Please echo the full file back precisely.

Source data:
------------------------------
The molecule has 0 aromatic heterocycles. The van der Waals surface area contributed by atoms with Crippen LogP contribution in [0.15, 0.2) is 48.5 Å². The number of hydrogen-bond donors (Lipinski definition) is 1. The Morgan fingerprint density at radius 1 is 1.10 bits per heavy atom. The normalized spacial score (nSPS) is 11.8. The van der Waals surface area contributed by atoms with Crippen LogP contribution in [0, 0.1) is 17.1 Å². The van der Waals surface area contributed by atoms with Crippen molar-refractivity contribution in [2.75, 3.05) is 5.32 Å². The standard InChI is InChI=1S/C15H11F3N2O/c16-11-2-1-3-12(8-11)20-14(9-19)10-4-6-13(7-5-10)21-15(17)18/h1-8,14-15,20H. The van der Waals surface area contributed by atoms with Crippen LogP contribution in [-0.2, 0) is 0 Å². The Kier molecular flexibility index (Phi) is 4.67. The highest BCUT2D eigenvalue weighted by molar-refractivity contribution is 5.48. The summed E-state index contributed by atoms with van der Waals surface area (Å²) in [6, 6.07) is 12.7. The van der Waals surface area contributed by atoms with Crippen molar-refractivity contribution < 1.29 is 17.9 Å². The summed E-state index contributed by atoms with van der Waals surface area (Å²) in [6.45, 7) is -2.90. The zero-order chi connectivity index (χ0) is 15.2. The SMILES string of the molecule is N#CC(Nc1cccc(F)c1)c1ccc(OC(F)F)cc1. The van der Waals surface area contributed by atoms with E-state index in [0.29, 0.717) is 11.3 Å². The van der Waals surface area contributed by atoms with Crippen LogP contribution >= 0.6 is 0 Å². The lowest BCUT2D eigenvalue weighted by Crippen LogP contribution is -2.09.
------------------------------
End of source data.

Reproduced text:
The molecule has 0 aromatic heterocycles. The van der Waals surface area contributed by atoms with Crippen LogP contribution in [0.15, 0.2) is 48.5 Å². The number of hydrogen-bond donors (Lipinski definition) is 1. The Morgan fingerprint density at radius 1 is 1.10 bits per heavy atom. The normalized spacial score (nSPS) is 11.8. The van der Waals surface area contributed by atoms with Crippen LogP contribution in [0, 0.1) is 17.1 Å². The van der Waals surface area contributed by atoms with Crippen molar-refractivity contribution in [2.75, 3.05) is 5.32 Å². The standard InChI is InChI=1S/C15H11F3N2O/c16-11-2-1-3-12(8-11)20-14(9-19)10-4-6-13(7-5-10)21-15(17)18/h1-8,14-15,20H. The van der Waals surface area contributed by atoms with Crippen LogP contribution in [-0.2, 0) is 0 Å². The Kier molecular flexibility index (Phi) is 4.67. The highest BCUT2D eigenvalue weighted by molar-refractivity contribution is 5.48. The summed E-state index contributed by atoms with van der Waals surface area (Å²) in [6, 6.07) is 12.7. The van der Waals surface area contributed by atoms with Crippen molar-refractivity contribution < 1.29 is 17.9 Å². The summed E-state index contributed by atoms with van der Waals surface area (Å²) in [6.45, 7) is -2.90. The zero-order chi connectivity index (χ0) is 15.2. The SMILES string of the molecule is N#CC(Nc1cccc(F)c1)c1ccc(OC(F)F)cc1. The van der Waals surface area contributed by atoms with E-state index in [0.29, 0.717) is 11.3 Å². The van der Waals surface area contributed by atoms with Crippen LogP contribution >= 0.6 is 0 Å². The lowest BCUT2D eigenvalue weighted by Crippen LogP contribution is -2.09.